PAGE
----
Why coronavirus won’t let Stepney’s famous George Tavern reopen on Saturday
PUBLISHED: 10:00 01 July 2020 | UPDATED: 10:47 01 July 2020
The East End’s famous George Tavern that should be opening on Saturday is to remain shut for the time being after three of its staff went down with Coronavirus.
Landlady Pauline Forster can’t risk letting customers in because there’s little chance of controlling the crowds that normally pack the Stepney watering hole night after night.
“We’re a ‘live music’ venue,” Pauline told the East London Advertiser. “I can’t risk my life or anyone else on the staff. It’s not safe to reopen at the moment.”
The government is encouraging the population to return to work too quickly, she believes.
“They’re wrong to push us back like this and risking lives,” she insists. “We went into lockdown far too late. Airports remained open with flights coming in from Spain where the pandemic was bad, then it spread here.”
Three of her staff went down with Covid-19 at the beginning of the crisis, although all recovered.
Yet Pauline, at 70, still worries about their safety.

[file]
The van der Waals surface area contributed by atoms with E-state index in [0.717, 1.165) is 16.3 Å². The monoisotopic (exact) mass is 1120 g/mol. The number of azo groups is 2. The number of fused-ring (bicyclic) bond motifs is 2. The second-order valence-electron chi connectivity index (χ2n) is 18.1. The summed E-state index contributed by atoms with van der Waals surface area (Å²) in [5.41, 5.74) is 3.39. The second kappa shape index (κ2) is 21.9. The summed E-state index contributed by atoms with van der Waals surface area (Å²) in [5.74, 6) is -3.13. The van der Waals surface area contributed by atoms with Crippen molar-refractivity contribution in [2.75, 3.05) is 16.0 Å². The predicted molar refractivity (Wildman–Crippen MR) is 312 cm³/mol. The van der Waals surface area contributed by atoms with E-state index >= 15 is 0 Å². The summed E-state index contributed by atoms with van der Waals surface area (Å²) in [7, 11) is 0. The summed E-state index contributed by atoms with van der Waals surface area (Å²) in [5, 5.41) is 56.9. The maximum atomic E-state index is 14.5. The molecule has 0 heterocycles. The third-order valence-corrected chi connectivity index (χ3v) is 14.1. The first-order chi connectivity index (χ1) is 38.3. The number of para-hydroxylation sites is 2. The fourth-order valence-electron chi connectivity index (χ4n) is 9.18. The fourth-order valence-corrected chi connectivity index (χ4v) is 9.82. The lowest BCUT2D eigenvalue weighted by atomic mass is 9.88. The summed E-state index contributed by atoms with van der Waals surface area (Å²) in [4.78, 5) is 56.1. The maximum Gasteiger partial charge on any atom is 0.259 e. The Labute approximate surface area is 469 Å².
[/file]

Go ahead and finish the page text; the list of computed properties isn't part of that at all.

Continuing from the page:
“I’ve managed to survive so far,” the battle-seasoned campaigner tells you. “But I don’t want to be in danger from anyone walking into my pub who may have the virus without knowing it.
“A lot of people go round as it if it doesn’t exist. But the virus is still around.”
Only five weeks ago Pauline looked forward to reopening the historic “half way house” along the Commercial Road that has been a tavern on the site for 400 years. She gave it a lick of paint in traditional Georgian dark brown and hoisted rainbow flags on the roof as a tribute to the NHS.
The place was deep-cleaned and toilets replaced, ready for the day, but not just yet.
“Staying shut will be a struggle financially,” the keen entrepreneur admits. “But we can’t stage live music crammed with people which is what we’re known for and what people come to the East End to hear.”
The mother-of-five was tested a month ago in the “track and trace” programme to monitor coronavirus, following the outbreak among her staff, but still hasn’t heard the result.
It’s sad for a hardened campaigner who managed to fight off developers for a decade trying to encroach on The George with luxury housing that would endanger her 3am music license.
The George is often used by the BBC and film-makers for period dramas like a documentary on the Krays and the setting for a Sherlock Holmes movie, with the authentic period decor.
But Pauline must first get through the pandemic before feeling safe to open again.
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